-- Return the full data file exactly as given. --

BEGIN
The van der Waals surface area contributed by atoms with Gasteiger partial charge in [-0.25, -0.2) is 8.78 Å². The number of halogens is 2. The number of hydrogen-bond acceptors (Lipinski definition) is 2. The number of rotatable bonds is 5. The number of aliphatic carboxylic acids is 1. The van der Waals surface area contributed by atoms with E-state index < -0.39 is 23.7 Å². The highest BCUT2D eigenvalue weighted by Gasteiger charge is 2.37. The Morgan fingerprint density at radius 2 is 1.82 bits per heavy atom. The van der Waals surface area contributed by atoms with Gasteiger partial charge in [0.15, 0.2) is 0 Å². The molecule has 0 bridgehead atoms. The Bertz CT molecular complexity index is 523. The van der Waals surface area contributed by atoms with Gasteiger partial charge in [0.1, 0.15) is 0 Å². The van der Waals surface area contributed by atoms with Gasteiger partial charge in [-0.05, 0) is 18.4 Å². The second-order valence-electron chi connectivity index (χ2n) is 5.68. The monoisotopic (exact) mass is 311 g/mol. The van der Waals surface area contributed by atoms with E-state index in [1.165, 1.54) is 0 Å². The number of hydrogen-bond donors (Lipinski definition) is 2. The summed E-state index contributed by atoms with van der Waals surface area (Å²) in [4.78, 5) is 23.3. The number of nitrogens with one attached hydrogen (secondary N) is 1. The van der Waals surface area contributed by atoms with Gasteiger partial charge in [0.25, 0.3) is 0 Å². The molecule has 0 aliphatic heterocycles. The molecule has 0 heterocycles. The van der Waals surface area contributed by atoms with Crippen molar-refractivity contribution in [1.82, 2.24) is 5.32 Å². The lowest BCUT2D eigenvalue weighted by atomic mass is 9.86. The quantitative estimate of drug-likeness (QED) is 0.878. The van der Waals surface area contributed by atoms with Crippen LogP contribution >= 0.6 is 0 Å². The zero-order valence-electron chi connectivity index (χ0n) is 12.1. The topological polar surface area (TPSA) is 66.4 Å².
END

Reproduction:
The van der Waals surface area contributed by atoms with Gasteiger partial charge in [-0.25, -0.2) is 8.78 Å². The number of halogens is 2. The number of hydrogen-bond acceptors (Lipinski definition) is 2. The number of rotatable bonds is 5. The number of aliphatic carboxylic acids is 1. The van der Waals surface area contributed by atoms with E-state index < -0.39 is 23.7 Å². The highest BCUT2D eigenvalue weighted by Gasteiger charge is 2.37. The Morgan fingerprint density at radius 2 is 1.82 bits per heavy atom. The van der Waals surface area contributed by atoms with Gasteiger partial charge in [0.15, 0.2) is 0 Å². The molecule has 0 bridgehead atoms. The Bertz CT molecular complexity index is 523. The van der Waals surface area contributed by atoms with Gasteiger partial charge in [0.1, 0.15) is 0 Å². The van der Waals surface area contributed by atoms with Gasteiger partial charge in [-0.05, 0) is 18.4 Å². The second-order valence-electron chi connectivity index (χ2n) is 5.68. The monoisotopic (exact) mass is 311 g/mol. The van der Waals surface area contributed by atoms with E-state index in [1.165, 1.54) is 0 Å². The number of hydrogen-bond donors (Lipinski definition) is 2. The summed E-state index contributed by atoms with van der Waals surface area (Å²) in [4.78, 5) is 23.3. The number of nitrogens with one attached hydrogen (secondary N) is 1. The van der Waals surface area contributed by atoms with Gasteiger partial charge in [0.25, 0.3) is 0 Å². The molecule has 0 aliphatic heterocycles. The molecule has 0 heterocycles. The van der Waals surface area contributed by atoms with Crippen molar-refractivity contribution in [1.82, 2.24) is 5.32 Å². The lowest BCUT2D eigenvalue weighted by atomic mass is 9.86. The quantitative estimate of drug-likeness (QED) is 0.878. The van der Waals surface area contributed by atoms with Crippen LogP contribution >= 0.6 is 0 Å². The zero-order valence-electron chi connectivity index (χ0n) is 12.1. The topological polar surface area (TPSA) is 66.4 Å².